Anxiety, Emotions, For Parents

How to Combat Anxiety – Part 3 of 5 Miniseries – Practical Ideas to Settle and Sooth Breathing

Part 3 is all about breathing. Breathing is essential to human life and we all do it, but we each have a unique rhythm.

How can you use breathing to cope with anxious and unhelpful thoughts?

How does breathing let your body know, “thanks for being on alert, but I’m ok right now and I’ve got this”?

​Read on my friends.

Our breath pattern changes depending on what we are doing and how we are doing. If we are exercising, for example, our breath will deepen and speed up in order to get more oxygen to our muscle groups. When we are sleeping, our breath generally slows down to respond to our state of rest.

Our breathing is also linked to our emotions. When we are scared or really stressed our breathing can become rapid and shallow, preparing us to fight, freeze, or flee. When we are relaxed, for example during a meditation or enjoying a good book, our breathing slows in response.

​Breathing may seem automatic and for a lot of things it is, but the really cool thing  is that we can adjust our breathing to settle and soothe our system on purpose.

This kicks in our parasympathetic system which is our ‘rest and relax’ system, the opposite system that kicks in when we are under stress.

One important note about breathing- everyone’s breathing pattern is unique to them! Although breathing instructions and breathing exercises may encourage you to take breaths in certain ways, it is really about what is an option for you at that moment. In going over some of the ideas in this blog and video, please keep in mind that whatever kind of breathing is available for you today- is ok!

For example, people who have experienced a lot of trauma sometimes tend to have shallower breaths, so if a breathing exercise or instruction is inviting you to take deep breaths that can actually be quite activating and overwhelming. It’s about listening to our body and well…..learning to listen to our body.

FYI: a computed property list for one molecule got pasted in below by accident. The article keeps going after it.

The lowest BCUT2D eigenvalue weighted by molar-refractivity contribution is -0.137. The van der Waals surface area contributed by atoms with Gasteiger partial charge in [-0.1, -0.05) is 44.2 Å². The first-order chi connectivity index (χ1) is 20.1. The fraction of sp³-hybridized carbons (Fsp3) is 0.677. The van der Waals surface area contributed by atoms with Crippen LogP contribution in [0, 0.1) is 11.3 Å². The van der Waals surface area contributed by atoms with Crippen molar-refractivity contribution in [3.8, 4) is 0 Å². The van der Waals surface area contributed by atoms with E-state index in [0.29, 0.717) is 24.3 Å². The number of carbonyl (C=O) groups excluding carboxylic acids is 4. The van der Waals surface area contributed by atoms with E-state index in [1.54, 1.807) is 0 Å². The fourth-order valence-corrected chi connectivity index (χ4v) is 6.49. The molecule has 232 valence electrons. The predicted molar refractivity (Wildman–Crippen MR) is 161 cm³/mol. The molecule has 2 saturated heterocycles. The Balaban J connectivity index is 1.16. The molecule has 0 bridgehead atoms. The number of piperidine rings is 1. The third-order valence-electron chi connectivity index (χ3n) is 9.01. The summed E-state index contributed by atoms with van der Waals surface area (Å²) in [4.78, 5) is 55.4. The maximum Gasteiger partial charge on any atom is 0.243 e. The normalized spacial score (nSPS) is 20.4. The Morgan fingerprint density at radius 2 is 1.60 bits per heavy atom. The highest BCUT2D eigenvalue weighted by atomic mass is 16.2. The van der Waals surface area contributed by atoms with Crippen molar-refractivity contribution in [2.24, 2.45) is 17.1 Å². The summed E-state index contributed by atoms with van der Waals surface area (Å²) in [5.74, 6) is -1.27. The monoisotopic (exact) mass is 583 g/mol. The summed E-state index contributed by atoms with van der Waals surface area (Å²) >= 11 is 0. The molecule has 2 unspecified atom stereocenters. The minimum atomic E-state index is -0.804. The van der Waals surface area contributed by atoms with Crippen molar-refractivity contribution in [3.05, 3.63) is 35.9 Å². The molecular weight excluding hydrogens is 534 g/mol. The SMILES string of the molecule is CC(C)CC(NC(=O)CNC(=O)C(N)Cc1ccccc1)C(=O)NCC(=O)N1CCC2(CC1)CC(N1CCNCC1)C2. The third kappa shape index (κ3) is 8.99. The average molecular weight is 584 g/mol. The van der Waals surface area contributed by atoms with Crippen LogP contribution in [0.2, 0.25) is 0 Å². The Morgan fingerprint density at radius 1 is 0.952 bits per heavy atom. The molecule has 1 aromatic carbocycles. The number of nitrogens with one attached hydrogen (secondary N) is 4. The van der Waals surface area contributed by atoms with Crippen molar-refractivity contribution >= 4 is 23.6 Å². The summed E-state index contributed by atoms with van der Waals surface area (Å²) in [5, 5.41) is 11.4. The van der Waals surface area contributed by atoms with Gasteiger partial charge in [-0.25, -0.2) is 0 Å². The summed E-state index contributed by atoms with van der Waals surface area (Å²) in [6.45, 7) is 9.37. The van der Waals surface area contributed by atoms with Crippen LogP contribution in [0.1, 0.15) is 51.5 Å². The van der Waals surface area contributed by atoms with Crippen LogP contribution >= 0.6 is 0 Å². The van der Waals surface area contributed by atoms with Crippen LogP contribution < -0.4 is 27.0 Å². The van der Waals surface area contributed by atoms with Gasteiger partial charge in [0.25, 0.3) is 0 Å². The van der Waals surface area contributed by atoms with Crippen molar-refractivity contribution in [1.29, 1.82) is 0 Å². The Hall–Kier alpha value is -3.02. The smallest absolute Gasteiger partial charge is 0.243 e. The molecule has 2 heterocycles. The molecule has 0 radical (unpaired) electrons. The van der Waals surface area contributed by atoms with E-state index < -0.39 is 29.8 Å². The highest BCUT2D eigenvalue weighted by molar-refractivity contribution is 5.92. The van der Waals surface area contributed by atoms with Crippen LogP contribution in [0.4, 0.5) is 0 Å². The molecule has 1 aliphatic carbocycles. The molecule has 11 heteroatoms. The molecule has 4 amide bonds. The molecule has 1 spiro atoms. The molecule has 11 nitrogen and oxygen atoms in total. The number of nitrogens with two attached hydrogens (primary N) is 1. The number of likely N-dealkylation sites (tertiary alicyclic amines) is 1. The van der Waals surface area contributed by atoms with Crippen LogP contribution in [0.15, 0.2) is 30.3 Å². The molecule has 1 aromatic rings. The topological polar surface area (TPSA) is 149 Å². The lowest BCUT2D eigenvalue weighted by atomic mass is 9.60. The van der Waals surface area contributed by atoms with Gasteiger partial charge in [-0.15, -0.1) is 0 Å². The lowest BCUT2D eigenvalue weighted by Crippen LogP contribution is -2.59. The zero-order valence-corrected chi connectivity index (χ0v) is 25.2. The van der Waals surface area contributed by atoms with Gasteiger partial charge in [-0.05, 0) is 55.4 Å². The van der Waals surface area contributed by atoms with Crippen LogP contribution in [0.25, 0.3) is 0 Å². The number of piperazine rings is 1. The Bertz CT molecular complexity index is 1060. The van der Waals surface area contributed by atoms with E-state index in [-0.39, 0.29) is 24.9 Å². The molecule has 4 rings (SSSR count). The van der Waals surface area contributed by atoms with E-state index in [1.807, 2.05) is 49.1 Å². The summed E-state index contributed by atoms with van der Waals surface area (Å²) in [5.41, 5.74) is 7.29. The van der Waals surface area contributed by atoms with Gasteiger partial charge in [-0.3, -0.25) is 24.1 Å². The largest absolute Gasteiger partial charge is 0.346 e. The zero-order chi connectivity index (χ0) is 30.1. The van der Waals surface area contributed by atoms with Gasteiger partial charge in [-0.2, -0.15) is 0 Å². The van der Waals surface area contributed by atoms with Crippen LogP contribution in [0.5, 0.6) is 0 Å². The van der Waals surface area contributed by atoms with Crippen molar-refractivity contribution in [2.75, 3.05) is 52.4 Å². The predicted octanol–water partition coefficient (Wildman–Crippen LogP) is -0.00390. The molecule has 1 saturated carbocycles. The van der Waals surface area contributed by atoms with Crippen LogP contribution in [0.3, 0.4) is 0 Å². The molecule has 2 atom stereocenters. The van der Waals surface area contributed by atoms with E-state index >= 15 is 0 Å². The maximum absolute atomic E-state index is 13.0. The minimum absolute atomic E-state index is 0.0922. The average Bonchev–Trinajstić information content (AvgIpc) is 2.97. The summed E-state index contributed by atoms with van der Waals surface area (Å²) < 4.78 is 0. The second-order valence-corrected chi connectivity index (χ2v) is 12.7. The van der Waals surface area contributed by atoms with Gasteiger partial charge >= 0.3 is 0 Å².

Photo by Carlos de Miguel on Unsplash

 

Breathing in through my nose? Through my mouth?

Again listening to yourself and what’s possible in that moment. It can be helpful to breathe in through your nose when trying breathing patterns that are designed to help kick in the parasympathetic system, but it doesn’t have to be that way- so just keep that in mind.

If you have allergies (Oh do I know hay fever season!) or a cold and it’s a matter of mouth breathing- then go with that! When I’m practicing breathing patterns to relax, I generally tend to breathe in through my nose and out through my mouth but again, whatever is an option for you.

Photo by Emiliana Hall on Unsplash

There are different types of breathing strategies that can be used and using simple reminders and cues can help guide the breath. 

Finger breathing– tracing your breath using your hand as a guide. What I usually do is take an in breath (breathe in) when tracing the outside of my first finger (perhaps your thumb), pause or hold at the top, and then take an out breath (breathe out) as you trace the other side of that same finger. Just keep that pattern as you trace out the entire hand. The added bonus is that the touch of you tracing your fingers can add some extra focus and soothing.